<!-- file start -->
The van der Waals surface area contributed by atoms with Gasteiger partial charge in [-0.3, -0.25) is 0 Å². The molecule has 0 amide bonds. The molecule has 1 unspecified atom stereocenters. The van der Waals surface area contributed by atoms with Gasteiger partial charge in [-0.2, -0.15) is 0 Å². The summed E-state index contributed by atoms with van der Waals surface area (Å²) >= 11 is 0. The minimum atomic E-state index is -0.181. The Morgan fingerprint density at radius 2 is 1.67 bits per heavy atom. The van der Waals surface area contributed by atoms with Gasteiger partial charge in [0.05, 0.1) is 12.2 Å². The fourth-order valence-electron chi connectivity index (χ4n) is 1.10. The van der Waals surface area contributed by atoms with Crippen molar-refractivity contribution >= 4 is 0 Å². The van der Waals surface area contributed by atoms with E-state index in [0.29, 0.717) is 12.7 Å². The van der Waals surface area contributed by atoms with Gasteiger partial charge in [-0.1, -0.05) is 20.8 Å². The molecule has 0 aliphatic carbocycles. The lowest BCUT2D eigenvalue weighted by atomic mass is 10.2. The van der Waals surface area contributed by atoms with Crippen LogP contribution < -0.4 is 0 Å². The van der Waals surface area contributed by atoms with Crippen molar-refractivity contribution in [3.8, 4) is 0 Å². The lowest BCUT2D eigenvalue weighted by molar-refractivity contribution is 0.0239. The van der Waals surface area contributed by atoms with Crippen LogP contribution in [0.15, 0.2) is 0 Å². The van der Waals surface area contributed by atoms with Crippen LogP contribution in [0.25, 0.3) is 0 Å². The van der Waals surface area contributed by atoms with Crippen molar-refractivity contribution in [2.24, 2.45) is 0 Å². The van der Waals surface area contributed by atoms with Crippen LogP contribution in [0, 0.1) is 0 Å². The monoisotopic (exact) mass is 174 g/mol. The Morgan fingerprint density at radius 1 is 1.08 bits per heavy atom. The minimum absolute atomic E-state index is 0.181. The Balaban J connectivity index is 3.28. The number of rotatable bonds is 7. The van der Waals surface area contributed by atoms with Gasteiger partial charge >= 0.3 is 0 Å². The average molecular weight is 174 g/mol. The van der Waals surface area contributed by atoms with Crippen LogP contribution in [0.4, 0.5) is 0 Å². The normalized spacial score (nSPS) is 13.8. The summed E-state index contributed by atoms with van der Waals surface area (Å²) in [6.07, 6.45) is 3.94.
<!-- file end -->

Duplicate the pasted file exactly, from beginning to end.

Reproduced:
The van der Waals surface area contributed by atoms with Gasteiger partial charge in [-0.3, -0.25) is 0 Å². The molecule has 0 amide bonds. The molecule has 1 unspecified atom stereocenters. The van der Waals surface area contributed by atoms with Gasteiger partial charge in [-0.2, -0.15) is 0 Å². The summed E-state index contributed by atoms with van der Waals surface area (Å²) >= 11 is 0. The minimum atomic E-state index is -0.181. The Morgan fingerprint density at radius 2 is 1.67 bits per heavy atom. The van der Waals surface area contributed by atoms with Gasteiger partial charge in [0.05, 0.1) is 12.2 Å². The fourth-order valence-electron chi connectivity index (χ4n) is 1.10. The van der Waals surface area contributed by atoms with Crippen molar-refractivity contribution >= 4 is 0 Å². The van der Waals surface area contributed by atoms with E-state index in [0.29, 0.717) is 12.7 Å². The van der Waals surface area contributed by atoms with Gasteiger partial charge in [-0.1, -0.05) is 20.8 Å². The molecule has 0 aliphatic carbocycles. The lowest BCUT2D eigenvalue weighted by atomic mass is 10.2. The van der Waals surface area contributed by atoms with Crippen LogP contribution < -0.4 is 0 Å². The van der Waals surface area contributed by atoms with Crippen molar-refractivity contribution in [3.8, 4) is 0 Å². The lowest BCUT2D eigenvalue weighted by molar-refractivity contribution is 0.0239. The van der Waals surface area contributed by atoms with Crippen LogP contribution in [0.15, 0.2) is 0 Å². The van der Waals surface area contributed by atoms with Crippen LogP contribution in [0.25, 0.3) is 0 Å². The van der Waals surface area contributed by atoms with Crippen molar-refractivity contribution in [2.24, 2.45) is 0 Å². The van der Waals surface area contributed by atoms with Crippen LogP contribution in [0, 0.1) is 0 Å². The monoisotopic (exact) mass is 174 g/mol. The Morgan fingerprint density at radius 1 is 1.08 bits per heavy atom. The minimum absolute atomic E-state index is 0.181. The Balaban J connectivity index is 3.28. The number of rotatable bonds is 7. The van der Waals surface area contributed by atoms with Gasteiger partial charge >= 0.3 is 0 Å². The average molecular weight is 174 g/mol. The van der Waals surface area contributed by atoms with Crippen LogP contribution in [0.4, 0.5) is 0 Å². The normalized spacial score (nSPS) is 13.8. The summed E-state index contributed by atoms with van der Waals surface area (Å²) in [6.07, 6.45) is 3.94.